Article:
. . . and Other Things. That’s the name of Block 5 in Hazel’s Diary Quilt, the sampler quilt I’m currently working on. I’m pacing myself: a block a month. Except that I’m ahead for the month of April.
As I’ve done with all my blocks so far, I rotated the design 90° so that when the block is set on point in the finished quilt, it looks like Shelly Pagliai’s original design.
Here is Shelly’s original Block 5, complete with scalloped border:
She tweaked the traditional Corn and Beans quilt block and added an appliquéd wildflower to the center. That’s the and Other Things part of her block name.
Here is my block sans appliqué, sashing strips, and scalloped border:
Don’t those fabrics play well together? The blue and white print is from Jill Finley’s new line called “This and That.” She designs for Penny Rose Fabrics. The yellow raindrop fabric is from an old line called “Kate’s Umbrella” designed by Felicity Miller for Westminster Fibers. It’s been in my stash for the better part of a decade. I have a feeling this quilt is going to be quite a mash-up of new and old fabrics.
When you set my latest block on point, it looks like this:
Now you can see its position relative to Shelly’s original design.
April’s block was more challenging to make than you might think. For starters, rotating the design changed the dimensions of the individual pieces. My half square triangles (HSTs) finished at 2⅛” and other measurements were equally odd. I was able to determine the sizes of my components by drawing the blocks in EQ7 software:
The drawing is 6″ finished so all I had to do was double the measurements since the actual block is 12″ finished (before sashing). Those squares composed of Half Square Triangles measure 1-1/16″ in the diagram.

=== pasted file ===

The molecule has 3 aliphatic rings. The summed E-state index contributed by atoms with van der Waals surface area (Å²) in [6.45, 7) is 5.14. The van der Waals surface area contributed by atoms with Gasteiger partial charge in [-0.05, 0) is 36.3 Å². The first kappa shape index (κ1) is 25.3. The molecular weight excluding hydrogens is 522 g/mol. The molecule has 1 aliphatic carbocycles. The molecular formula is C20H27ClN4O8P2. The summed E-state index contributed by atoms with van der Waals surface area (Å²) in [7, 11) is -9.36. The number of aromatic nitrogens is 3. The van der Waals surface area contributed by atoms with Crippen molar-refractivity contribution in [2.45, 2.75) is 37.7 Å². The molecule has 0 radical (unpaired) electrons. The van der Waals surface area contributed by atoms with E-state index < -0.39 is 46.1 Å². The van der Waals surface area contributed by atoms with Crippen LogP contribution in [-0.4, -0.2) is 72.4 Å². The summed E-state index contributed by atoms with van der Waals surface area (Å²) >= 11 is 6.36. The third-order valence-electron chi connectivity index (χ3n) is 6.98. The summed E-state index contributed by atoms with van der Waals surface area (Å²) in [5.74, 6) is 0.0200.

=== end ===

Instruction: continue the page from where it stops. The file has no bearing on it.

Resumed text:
Coloring the block in EQ7 helped me keep the blue/white and yellow/white HSTs in proper position for sewing:
Getting all those points to match required careful cutting, pinning, and sewing. And I resorted to pressing most of the seams open (something I rarely do) to get the seams nice and flat.
Now I’m ready to work on the appliquéd center. No foolin’.
I’m in Month 3 of my own personal 2018 Block of the Month (BOM) program and right on schedule. What you see above is Block 4 of Hazel’s Diary Quilt, a stunning sampler quilt celebrating the life of a young woman coming of age in the 1950s in the American Midwest. The quilt was designed by Shelly Pagliai of Prairie Moon Quilts.
I’ve made Blocks 1 and 3, skipping Block 2 for now as it’s a heavily appliquéd border around a center medallion. That will come later, after I’ve finished making the rest of the individual star blocks and added their appliquéd centers. I’m using this project to hone my needleturn appliqué skills and I’m still very much in the rookie stage.
My Block 4 is looking a little bare right now without the appliquéd flower in the middle. The individual shapes are all cut and ready to be sewn, though, and I’m eager to get started. Producing just one block a month on Hazel’s Diary Quilt is giving me the time and freedom to work on other projects. It’s also keeping me from feeling overwhelmed by the sheer amount of appliqué called for in the quilt.
I hope you’ll check back in a few days to see how different the block looks with a lovely flower in the center.
I just finished Canasta, my second block in Hazel’s Diary Quilt, the sampler quilt I embarked upon last month:
Here’s my block on point, as it will be in the finished quilt: